Coffee: the good, the bad and the cranky
I must admit there are some mornings that the only thing that drags me out of bed is the thought of a good cup of coffee. Made by my husband we share breakfast amongst the chaos and savour our home barista style flat whites. I have often said that I would be more stressed if the espresso machine died than the washing machine. I must have said that too loudly, our trusty espresso machine has outlived two washing machines.
Coffee for many people is either an obsession or an addiction. I personally cannot go without my one cup a day, and I must admit I get a little cranky if it doesn’t appear before a certain time in the morning. As a nutritionist am I supposed to demonise all stimulants and prefer a dandelion latte instead? My answer is I feel that coffee in moderation is good, and like most things in life there is a benefit and a side effect to many of the foods we enjoy.
For some light humour about coffee these Will Ferrell highlights from the movie Kicking and Screaming perfectly highlight our addiction to coffee. He is a great comedian, enjoy.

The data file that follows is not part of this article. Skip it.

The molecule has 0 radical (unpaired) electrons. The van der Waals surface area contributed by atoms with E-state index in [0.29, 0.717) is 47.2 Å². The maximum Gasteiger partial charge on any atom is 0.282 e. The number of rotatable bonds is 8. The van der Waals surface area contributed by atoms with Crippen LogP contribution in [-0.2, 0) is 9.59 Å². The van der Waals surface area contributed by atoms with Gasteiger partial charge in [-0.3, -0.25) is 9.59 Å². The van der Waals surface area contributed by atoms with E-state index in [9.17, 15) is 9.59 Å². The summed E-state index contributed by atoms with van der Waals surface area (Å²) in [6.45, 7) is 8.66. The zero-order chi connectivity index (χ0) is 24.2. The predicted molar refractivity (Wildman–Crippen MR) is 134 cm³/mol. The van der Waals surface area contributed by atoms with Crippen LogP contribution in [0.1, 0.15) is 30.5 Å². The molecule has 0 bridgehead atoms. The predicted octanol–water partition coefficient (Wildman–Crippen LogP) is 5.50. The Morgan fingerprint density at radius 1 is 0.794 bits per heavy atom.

The metabolic benefits of coffee:
The health benefits of coffee consumption are linked to its presence of a polyphenol called Cholergenic Acid (CGA). Cholergenic acid has been proven to improve glucose metabolism. Studies showed that 3-4 cups of decaffeinated coffee reduced the risk of Type 2 Diabetes Mellitus by 30%. CGA’s in coffee improve insulin signalling, and reduces post prandial hypoglycaemia. Clinical trials have also testified that CGA is able to lower the glycaemic impact of foods and chronically lower background blood glucose levels of T2DM. In practice it may be beneficial to enjoy a cup of coffee with your breakfast. Especially if you are consuming simple carbohydrates such as toast and cereal.